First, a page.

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New bill to tweak crypto reporting requirements

New bill to tweak crypto reporting requirements

As Biden signs the new infrastructure bill, senators have drafted a new stand-alone bill that seeks to narrow the definition of who exactly will be obliged to report tax data to the IRS.

As the infrastructure bill becomes law this Monday, bi-partisan group of senators have worked together to come up with a bill that will more explicitly define how the crypto tax reporting rules are applied.

According to an article on Bloomberg, two senators, one from each side of the house, have worked out the proposed changes. Senator Cynthia Lummis, and Senator Ron Wyden were those responsible. Wyden stated:

“Our bill makes clear that the new reporting requirements do not apply to individuals developing blockchain technology and wallets. This will protect American innovation while at the same time ensuring those who buy and sell cryptocurrency pay the taxes they already owe.”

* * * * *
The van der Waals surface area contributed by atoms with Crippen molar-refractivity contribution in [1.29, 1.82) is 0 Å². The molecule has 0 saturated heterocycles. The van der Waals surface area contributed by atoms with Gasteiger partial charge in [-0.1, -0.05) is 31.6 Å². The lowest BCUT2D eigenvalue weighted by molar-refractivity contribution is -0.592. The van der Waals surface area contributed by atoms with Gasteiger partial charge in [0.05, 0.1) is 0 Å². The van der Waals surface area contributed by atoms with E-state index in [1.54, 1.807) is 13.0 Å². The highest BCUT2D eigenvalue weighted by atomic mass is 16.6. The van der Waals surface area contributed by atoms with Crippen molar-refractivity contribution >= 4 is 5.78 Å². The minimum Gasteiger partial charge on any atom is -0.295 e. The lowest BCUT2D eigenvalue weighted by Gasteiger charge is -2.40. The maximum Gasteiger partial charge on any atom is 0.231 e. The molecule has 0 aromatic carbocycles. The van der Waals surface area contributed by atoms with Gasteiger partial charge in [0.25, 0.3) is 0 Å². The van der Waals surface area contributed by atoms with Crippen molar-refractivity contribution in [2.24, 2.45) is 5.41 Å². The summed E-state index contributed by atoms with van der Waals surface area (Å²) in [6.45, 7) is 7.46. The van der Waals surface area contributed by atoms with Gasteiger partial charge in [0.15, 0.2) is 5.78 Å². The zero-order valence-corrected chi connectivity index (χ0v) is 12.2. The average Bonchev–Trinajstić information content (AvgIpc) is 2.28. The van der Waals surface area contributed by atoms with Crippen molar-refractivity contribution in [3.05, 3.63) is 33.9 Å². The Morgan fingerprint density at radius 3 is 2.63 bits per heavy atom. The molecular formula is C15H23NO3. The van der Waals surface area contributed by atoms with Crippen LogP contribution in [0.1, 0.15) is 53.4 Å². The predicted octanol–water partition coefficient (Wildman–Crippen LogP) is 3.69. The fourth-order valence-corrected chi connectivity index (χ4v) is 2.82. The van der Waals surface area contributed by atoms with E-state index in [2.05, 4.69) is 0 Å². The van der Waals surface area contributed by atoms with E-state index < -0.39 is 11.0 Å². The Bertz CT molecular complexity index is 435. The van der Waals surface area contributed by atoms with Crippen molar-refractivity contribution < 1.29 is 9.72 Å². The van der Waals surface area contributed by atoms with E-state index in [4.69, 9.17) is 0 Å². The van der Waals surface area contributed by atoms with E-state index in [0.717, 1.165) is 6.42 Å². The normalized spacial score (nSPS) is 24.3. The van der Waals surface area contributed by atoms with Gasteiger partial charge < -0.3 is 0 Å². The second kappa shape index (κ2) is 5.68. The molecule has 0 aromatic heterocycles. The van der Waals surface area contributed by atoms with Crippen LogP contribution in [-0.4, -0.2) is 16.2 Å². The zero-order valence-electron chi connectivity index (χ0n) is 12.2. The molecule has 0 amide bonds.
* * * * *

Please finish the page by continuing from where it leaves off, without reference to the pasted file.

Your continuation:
The new bill proposal came after many concerns were raised as to who exactly was required to report tax information to the Internal Revenue Service. The very  broad language contained in the infrastructure bill meant that this could be applied to entities such as miners and software developers who would have found it impossible to comply with such a requirement. For her part, Lummis said in a statement:

“Digital assets are here to stay in our financial system and the decisions we make now will have impacts far into the future. We need to be fostering innovation, not stifling it.”

The new stand-alone bill is to be retroactive to the signing of the infrastructure bill, should it be approved. According to Bloomberg, it’s not known exactly when this bill would come up for a vote, or whether it will be included in another legislative package before the year’s end.

The original infrastructure bill has remained intact until it becomes law on Monday, despite the best efforts of high-visibility lobbyists from the crypto sector such as Jack Dorsey of Square, and Brian Armstrong of Coinbase. 

Disclaimer: This article is provided for informational purposes only. It is not offered or intended to be used as legal, tax, investment, financial, or other advice.

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